Karen and Crazy Uncle Louis, Karen Series Part 9 of 10

Note: please see previous posts to catch up – they are a series that all tie together!

To set the stage for this story I have to back up in time again.

When Karen and her 3 brothers (Bill, Rick and Mike) were kids, their Dad would occasionally take the family on a day trip to see his Uncle Louis. Louis was a mentally-challenged man who lived in a group home. Even after the youngest sister Kristen had come along – and I married into the family – we all made a trip there once to visit him while he was still alive.

So, yes, the kids all thought this uncle was “crazy,” but that wasn’t really accurate. I don’t even know exactly what his illness was except that he couldn’t take care of himself.

As children, the Daubenmire boys loved nothing more than giving Uncle Louie a snack and a soda pop. Which Louie found very exciting! He would eagerly accept and then the boys would sit back in anticipation of what was about to happen…

Remember… in those days soda pop came in glass bottles. And to drink one you had to wrap your lips around the top of the bottle in a certain way to control the flow into your mouth. Louie couldn’t do that. He simply tilted his head back and poured it in. And nearly choked when that carbonated beverage hit his throat.

Louie would grin in delight and repeat the process. And the Dauby boys would bust a gut watching. That was Crazy Uncle Louie all right.

846-06111795Of course, as an adult, I would act appalled and scold them for getting a kick out of such a thing, but can’t you just see it as an incident in a period 50s or 60s movie? It was typical, but very innocent overall. And actually pretty funny.

That was the history…

Fast forward to when they were all adults.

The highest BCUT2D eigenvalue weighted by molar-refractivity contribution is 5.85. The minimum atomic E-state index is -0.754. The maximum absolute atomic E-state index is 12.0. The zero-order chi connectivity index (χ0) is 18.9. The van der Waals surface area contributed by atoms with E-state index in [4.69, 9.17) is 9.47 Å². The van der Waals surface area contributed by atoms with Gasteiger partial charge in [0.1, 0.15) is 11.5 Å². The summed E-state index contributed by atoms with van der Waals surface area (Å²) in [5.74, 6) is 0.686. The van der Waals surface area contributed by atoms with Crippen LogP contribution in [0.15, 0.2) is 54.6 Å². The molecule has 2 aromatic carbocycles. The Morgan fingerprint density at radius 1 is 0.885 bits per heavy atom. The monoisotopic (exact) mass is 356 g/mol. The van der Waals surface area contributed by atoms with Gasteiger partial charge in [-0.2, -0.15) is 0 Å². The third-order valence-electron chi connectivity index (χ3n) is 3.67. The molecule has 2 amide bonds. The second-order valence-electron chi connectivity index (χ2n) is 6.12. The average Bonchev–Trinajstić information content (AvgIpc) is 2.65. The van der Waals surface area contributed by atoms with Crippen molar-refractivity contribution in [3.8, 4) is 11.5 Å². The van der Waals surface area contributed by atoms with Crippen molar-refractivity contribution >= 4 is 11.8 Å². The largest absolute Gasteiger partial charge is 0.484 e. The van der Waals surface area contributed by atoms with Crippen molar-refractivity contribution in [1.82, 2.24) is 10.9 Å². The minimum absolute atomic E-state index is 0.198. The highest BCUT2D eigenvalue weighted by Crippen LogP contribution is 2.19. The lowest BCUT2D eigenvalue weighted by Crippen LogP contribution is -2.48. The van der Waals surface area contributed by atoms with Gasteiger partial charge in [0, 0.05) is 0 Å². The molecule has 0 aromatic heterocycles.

I’ve already mentioned how much time we spent together as a family. Weekends, holidays, vacations and more. And the Dauby boys all liked to drink a few beers and have a bit of fun. One of their favorite pastimes was making fun of their big sister, Karen. AKA the Drama Queen. Who… being the diva she was… always played right into their hands.

I can’t remember now how it started, but Karen had done some funny thing and one of the boys said “OMG – that’s just what Crazy Uncle Louie would have done!” And they wouldn’t let her live it down. In addition, Karen had gained a bit of weight, which vexed her to no end, and the boys knew that, too. They began to call her Big Louie. And it stuck. And if the truth were known, she rather liked it. Believe me when I tell you that this family enjoyed their “drama.”

But it didn’t end there.

I, too, was ballooning up weight-wise and was horrified by it. I tried every new diet that came along. I starved myself and exercised like crazy. Karen and I commiserated with each other and would then sneak off for a pizza or a Dairy Queen Blizzard and vow that no fattening calorie would ever cross our lips again until we were thin again. Karen declared that she might look and act like Big Louie but she was really Bo Derek in disguise… just waiting to get her hair braided, don a bikini and run toward Jim Wohrer – or maybe John Travolta – on the beach. We both knew this could happen.

One of our common problems at the time was finding clothes that didn’t make us look like old ladies. This was the days before the “plus-size” industry and we were forced to buy the ugliest tent-like garments that only old Jewish grandmas could have appreciated. And Betty, (Karen’s mother and my mother-in-law) was naturally thin so she not only had beautiful clothes, she chastised both me and Karen for “letting ourselves go.” She didn’t mean anything malicious by this – she really just wanted to help – but we both could have gleefully choked her for her remarks.

Then, as we were getting ready for our annual summer trip to Lake Erie, Karen called me one day with excitement in her voice. “You’ll never guess what!” she exclaimed. “I was out shopping for some shorts for the trip and there’s a new thing called “extended sizes.”